Like a turtle, I drive across the country within the shell of my abode. At the end of the day, I have to hunker down somewhere in my camper/van. I have yet to hang out with other RVs in a Wal-Mart parking lot. That’s called dry camping — relying on your vehicle for power and water. My vehicle has the capacity, but I lack the audacity. I prefer snuggling up with other rigs in the tight quarters of an RV park just so I can plug into that lifeline that RVers call “shore power.”
I’ve paid anywhere from zero to $49 for an overnight stay. The latter sounds like a lot, but RVers in those big fancy rigs expect a lot in addition to basic water, power and sewer: wi-fi, a full spectrum of TV channels, swimming pool, game room, miniature golf, laundry, etc. Some parks won’t accept rigs older than 10 years. Mine is a 1996 Dodge — usually the oldest and smallest outfit in the park. I’ve never been turned away, because—explained one park employee—I stay only one night.
At the high end are the KOAs—the Holiday Inn Express for RVs. You always know what to expect at a KOA. There’ve been a few long days of driving when I’ve been darned glad to land at a KOA. More often, I look forward to a certain element of surprise that independent parks offer. Why else bother to travel?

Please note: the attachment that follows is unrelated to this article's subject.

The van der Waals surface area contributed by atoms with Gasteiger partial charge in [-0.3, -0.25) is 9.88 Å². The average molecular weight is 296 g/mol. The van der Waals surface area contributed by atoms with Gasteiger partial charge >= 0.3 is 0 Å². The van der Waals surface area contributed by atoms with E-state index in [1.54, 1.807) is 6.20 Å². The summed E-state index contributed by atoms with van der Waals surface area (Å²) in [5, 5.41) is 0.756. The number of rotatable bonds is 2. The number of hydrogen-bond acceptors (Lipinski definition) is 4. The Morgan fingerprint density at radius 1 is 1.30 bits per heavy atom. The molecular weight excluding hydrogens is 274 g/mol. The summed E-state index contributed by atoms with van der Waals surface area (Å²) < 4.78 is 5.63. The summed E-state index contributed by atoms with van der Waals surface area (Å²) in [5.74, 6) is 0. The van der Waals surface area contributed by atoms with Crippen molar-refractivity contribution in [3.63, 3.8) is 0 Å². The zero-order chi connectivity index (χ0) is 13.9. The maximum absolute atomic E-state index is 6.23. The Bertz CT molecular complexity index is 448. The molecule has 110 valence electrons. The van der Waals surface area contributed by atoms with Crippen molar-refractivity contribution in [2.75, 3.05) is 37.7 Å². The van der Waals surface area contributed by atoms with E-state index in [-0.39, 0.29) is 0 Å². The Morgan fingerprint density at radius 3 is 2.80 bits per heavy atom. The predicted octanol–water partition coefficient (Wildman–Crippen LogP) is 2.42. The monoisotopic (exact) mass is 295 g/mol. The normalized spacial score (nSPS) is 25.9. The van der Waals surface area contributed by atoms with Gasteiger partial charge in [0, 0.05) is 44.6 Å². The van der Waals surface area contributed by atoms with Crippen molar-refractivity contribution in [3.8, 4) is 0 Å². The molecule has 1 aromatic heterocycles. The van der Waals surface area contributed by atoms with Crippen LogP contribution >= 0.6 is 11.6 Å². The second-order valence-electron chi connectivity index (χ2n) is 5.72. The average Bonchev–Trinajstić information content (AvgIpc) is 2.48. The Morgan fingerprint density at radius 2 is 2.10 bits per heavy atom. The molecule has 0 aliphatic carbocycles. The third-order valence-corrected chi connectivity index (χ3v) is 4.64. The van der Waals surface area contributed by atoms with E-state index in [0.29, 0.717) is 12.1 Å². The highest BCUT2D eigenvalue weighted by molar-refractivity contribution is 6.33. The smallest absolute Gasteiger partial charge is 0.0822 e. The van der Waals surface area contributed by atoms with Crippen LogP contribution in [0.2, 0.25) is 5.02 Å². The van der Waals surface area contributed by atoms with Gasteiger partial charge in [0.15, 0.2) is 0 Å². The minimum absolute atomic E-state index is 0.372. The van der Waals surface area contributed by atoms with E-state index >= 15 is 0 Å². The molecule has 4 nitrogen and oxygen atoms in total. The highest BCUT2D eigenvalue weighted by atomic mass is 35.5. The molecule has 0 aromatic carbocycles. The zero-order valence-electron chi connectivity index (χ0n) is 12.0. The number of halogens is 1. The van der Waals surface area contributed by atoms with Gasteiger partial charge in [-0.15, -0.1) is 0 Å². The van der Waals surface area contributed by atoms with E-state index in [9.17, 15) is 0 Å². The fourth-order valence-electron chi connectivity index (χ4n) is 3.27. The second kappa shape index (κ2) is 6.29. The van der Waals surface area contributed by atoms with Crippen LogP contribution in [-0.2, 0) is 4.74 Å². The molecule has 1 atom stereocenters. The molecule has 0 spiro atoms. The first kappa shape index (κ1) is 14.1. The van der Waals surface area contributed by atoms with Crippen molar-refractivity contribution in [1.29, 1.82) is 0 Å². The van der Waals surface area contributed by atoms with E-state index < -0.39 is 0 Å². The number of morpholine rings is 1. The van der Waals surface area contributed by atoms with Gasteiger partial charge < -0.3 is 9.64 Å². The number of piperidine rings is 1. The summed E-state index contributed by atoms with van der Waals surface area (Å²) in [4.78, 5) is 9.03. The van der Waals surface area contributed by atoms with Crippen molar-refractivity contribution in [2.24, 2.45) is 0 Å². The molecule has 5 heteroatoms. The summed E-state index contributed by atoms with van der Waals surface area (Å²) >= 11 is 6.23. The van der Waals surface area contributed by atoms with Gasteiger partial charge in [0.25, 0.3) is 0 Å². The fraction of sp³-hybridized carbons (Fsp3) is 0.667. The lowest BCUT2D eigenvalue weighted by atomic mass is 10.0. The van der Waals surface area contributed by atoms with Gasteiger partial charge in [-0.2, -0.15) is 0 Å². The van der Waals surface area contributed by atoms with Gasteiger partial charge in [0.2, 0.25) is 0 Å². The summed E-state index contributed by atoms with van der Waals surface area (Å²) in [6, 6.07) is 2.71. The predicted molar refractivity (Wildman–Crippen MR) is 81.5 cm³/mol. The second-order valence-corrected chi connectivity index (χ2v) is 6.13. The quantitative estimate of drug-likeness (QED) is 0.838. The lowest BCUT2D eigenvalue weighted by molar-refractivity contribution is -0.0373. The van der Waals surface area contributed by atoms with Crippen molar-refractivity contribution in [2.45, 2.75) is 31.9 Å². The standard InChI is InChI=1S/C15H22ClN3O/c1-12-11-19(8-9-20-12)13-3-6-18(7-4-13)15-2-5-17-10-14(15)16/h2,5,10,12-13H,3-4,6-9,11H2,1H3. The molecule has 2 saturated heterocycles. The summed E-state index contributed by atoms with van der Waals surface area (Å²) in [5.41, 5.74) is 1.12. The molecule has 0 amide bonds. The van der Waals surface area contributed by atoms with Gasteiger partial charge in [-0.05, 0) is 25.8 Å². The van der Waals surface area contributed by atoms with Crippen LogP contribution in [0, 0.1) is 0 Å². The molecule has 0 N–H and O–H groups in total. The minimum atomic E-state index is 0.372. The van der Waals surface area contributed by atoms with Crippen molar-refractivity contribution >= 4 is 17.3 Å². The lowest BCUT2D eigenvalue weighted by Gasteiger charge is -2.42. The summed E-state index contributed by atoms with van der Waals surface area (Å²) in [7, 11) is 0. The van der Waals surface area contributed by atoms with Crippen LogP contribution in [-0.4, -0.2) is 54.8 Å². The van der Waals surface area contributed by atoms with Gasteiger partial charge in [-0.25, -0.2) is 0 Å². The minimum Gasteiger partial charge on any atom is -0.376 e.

I rely quite a bit on the RV community, which reviews parks at various sites online. The reviews often tell as much about the reviewer as the park. I’m amused by RVers who want easy access to the park but in the next sentence complain about freeway noise. If I end up near a freeway, I just close my eyes at night and pretend the roar of vehicles is the pounding of surf on an ocean beach.
One of my favorite places this trip was an old park with new owners in Waco, Nebraska. It’s a mom and pop operation—a couple in their 30s or so. They bought the place, said the dad, “because the location was right, the price was right and it was so terrible I wouldn’t let my own family stay here.” They’re well along in fixing it up. They assigned me a spot where I drank in the view of pond and neighboring golf course while sitting in one of several old-fashioned, wooden porch swings that the owner and his dad made.
The most iconoclastic find was Oakwood RV Park in Clear Lake, Iowa, where amenities included a country church, built in 1890 and still active. I wasn’t there on a Sunday, but the park brochure informed me services are held at 9 a.m. Park brochures list various rules, usually about quiet hours and keeping dogs on leash. This one added, “Please don’t feed the chickens.”
Last night I pulled into my favorite park of all. After 5,063 miles, it’s good to be home.